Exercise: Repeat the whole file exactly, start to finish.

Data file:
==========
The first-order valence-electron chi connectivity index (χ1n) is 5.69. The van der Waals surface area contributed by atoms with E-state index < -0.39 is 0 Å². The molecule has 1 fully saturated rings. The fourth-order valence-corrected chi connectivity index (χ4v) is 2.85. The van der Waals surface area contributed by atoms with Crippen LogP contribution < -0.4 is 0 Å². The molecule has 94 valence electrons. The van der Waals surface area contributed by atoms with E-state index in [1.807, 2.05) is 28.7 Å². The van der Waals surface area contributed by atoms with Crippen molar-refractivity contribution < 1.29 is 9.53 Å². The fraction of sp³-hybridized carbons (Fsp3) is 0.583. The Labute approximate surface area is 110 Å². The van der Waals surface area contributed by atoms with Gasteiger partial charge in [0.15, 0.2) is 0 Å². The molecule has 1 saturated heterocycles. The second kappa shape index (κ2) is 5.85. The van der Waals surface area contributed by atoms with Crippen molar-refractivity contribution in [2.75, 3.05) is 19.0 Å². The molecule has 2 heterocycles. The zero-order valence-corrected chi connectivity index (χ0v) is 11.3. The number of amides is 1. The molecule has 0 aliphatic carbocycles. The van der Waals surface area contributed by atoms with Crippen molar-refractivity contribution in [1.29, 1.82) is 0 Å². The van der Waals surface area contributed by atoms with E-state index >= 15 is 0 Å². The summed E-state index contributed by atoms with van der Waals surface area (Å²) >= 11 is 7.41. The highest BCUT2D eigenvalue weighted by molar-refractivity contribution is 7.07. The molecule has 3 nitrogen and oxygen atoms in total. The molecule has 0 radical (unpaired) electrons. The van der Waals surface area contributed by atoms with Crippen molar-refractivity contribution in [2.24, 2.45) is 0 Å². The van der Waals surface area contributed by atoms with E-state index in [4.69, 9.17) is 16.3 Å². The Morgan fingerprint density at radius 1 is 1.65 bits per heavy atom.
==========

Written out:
The first-order valence-electron chi connectivity index (χ1n) is 5.69. The van der Waals surface area contributed by atoms with E-state index < -0.39 is 0 Å². The molecule has 1 fully saturated rings. The fourth-order valence-corrected chi connectivity index (χ4v) is 2.85. The van der Waals surface area contributed by atoms with Crippen LogP contribution < -0.4 is 0 Å². The molecule has 94 valence electrons. The van der Waals surface area contributed by atoms with E-state index in [1.807, 2.05) is 28.7 Å². The van der Waals surface area contributed by atoms with Crippen molar-refractivity contribution < 1.29 is 9.53 Å². The fraction of sp³-hybridized carbons (Fsp3) is 0.583. The Labute approximate surface area is 110 Å². The van der Waals surface area contributed by atoms with Gasteiger partial charge in [0.15, 0.2) is 0 Å². The molecule has 1 saturated heterocycles. The second kappa shape index (κ2) is 5.85. The van der Waals surface area contributed by atoms with Crippen molar-refractivity contribution in [2.75, 3.05) is 19.0 Å². The molecule has 2 heterocycles. The zero-order valence-corrected chi connectivity index (χ0v) is 11.3. The number of amides is 1. The molecule has 0 aliphatic carbocycles. The van der Waals surface area contributed by atoms with Crippen molar-refractivity contribution in [1.29, 1.82) is 0 Å². The van der Waals surface area contributed by atoms with E-state index >= 15 is 0 Å². The summed E-state index contributed by atoms with van der Waals surface area (Å²) >= 11 is 7.41. The highest BCUT2D eigenvalue weighted by molar-refractivity contribution is 7.07. The molecule has 3 nitrogen and oxygen atoms in total. The molecule has 0 radical (unpaired) electrons. The van der Waals surface area contributed by atoms with Crippen molar-refractivity contribution in [2.24, 2.45) is 0 Å². The van der Waals surface area contributed by atoms with E-state index in [4.69, 9.17) is 16.3 Å². The Morgan fingerprint density at radius 1 is 1.65 bits per heavy atom.